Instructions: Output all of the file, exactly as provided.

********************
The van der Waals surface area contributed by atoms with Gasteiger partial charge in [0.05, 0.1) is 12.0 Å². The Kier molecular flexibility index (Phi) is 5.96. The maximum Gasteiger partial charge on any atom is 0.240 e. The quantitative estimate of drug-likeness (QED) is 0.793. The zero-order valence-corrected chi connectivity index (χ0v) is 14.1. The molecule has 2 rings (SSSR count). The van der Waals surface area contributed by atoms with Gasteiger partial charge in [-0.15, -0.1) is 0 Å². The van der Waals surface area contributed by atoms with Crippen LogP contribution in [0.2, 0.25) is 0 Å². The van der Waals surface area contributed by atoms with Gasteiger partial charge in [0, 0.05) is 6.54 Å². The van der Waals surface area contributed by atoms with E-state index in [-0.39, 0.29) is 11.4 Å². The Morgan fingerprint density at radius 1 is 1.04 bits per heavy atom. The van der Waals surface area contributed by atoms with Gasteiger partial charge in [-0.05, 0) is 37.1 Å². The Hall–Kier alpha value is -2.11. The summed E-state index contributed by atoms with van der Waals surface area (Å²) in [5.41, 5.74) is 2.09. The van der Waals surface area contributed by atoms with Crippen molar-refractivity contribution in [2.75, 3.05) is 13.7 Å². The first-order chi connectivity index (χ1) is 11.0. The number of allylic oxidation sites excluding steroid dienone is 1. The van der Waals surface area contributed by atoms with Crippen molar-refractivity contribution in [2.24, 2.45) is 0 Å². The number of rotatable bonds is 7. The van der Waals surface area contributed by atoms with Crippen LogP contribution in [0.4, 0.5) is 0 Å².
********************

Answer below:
The van der Waals surface area contributed by atoms with Gasteiger partial charge in [0.05, 0.1) is 12.0 Å². The Kier molecular flexibility index (Phi) is 5.96. The maximum Gasteiger partial charge on any atom is 0.240 e. The quantitative estimate of drug-likeness (QED) is 0.793. The zero-order valence-corrected chi connectivity index (χ0v) is 14.1. The molecule has 2 rings (SSSR count). The van der Waals surface area contributed by atoms with Gasteiger partial charge in [-0.15, -0.1) is 0 Å². The van der Waals surface area contributed by atoms with Crippen LogP contribution in [0.2, 0.25) is 0 Å². The van der Waals surface area contributed by atoms with Gasteiger partial charge in [0, 0.05) is 6.54 Å². The van der Waals surface area contributed by atoms with E-state index in [-0.39, 0.29) is 11.4 Å². The Morgan fingerprint density at radius 1 is 1.04 bits per heavy atom. The van der Waals surface area contributed by atoms with Gasteiger partial charge in [-0.05, 0) is 37.1 Å². The Hall–Kier alpha value is -2.11. The summed E-state index contributed by atoms with van der Waals surface area (Å²) in [5.41, 5.74) is 2.09. The van der Waals surface area contributed by atoms with Crippen molar-refractivity contribution in [2.75, 3.05) is 13.7 Å². The first-order chi connectivity index (χ1) is 11.0. The number of allylic oxidation sites excluding steroid dienone is 1. The van der Waals surface area contributed by atoms with Crippen molar-refractivity contribution in [2.24, 2.45) is 0 Å². The number of rotatable bonds is 7. The van der Waals surface area contributed by atoms with Crippen LogP contribution in [0.4, 0.5) is 0 Å².